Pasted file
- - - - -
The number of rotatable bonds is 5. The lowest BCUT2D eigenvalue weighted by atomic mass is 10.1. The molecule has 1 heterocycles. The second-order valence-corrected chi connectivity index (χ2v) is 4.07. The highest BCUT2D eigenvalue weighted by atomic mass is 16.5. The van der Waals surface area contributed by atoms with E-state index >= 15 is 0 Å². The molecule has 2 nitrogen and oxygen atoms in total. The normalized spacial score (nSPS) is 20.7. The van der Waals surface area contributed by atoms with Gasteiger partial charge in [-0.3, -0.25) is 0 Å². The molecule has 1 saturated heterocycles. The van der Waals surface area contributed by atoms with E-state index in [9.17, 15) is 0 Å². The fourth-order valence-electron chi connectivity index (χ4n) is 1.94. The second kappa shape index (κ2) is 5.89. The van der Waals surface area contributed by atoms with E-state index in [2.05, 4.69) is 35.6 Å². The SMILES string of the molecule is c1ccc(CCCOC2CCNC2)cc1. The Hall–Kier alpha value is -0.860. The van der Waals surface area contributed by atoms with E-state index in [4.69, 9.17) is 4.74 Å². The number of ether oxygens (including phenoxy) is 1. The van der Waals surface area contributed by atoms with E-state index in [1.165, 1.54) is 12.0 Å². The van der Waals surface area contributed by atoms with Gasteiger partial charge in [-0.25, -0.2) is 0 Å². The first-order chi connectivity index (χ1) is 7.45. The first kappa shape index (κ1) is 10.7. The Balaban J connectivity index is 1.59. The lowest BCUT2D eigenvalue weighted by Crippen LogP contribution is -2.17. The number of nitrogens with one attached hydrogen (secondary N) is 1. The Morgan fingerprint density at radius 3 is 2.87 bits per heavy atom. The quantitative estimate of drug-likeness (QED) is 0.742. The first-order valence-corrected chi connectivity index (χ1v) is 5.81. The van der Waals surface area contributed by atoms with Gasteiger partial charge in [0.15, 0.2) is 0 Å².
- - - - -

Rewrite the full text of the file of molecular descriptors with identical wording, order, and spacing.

The number of rotatable bonds is 5. The lowest BCUT2D eigenvalue weighted by atomic mass is 10.1. The molecule has 1 heterocycles. The second-order valence-corrected chi connectivity index (χ2v) is 4.07. The highest BCUT2D eigenvalue weighted by atomic mass is 16.5. The van der Waals surface area contributed by atoms with E-state index >= 15 is 0 Å². The molecule has 2 nitrogen and oxygen atoms in total. The normalized spacial score (nSPS) is 20.7. The van der Waals surface area contributed by atoms with Gasteiger partial charge in [-0.3, -0.25) is 0 Å². The molecule has 1 saturated heterocycles. The van der Waals surface area contributed by atoms with E-state index in [9.17, 15) is 0 Å². The fourth-order valence-electron chi connectivity index (χ4n) is 1.94. The second kappa shape index (κ2) is 5.89. The van der Waals surface area contributed by atoms with E-state index in [2.05, 4.69) is 35.6 Å². The SMILES string of the molecule is c1ccc(CCCOC2CCNC2)cc1. The Hall–Kier alpha value is -0.860. The van der Waals surface area contributed by atoms with E-state index in [4.69, 9.17) is 4.74 Å². The number of ether oxygens (including phenoxy) is 1. The van der Waals surface area contributed by atoms with E-state index in [1.165, 1.54) is 12.0 Å². The van der Waals surface area contributed by atoms with Gasteiger partial charge in [-0.25, -0.2) is 0 Å². The first-order chi connectivity index (χ1) is 7.45. The first kappa shape index (κ1) is 10.7. The Balaban J connectivity index is 1.59. The lowest BCUT2D eigenvalue weighted by Crippen LogP contribution is -2.17. The number of nitrogens with one attached hydrogen (secondary N) is 1. The Morgan fingerprint density at radius 3 is 2.87 bits per heavy atom. The quantitative estimate of drug-likeness (QED) is 0.742. The first-order valence-corrected chi connectivity index (χ1v) is 5.81. The van der Waals surface area contributed by atoms with Gasteiger partial charge in [0.15, 0.2) is 0 Å².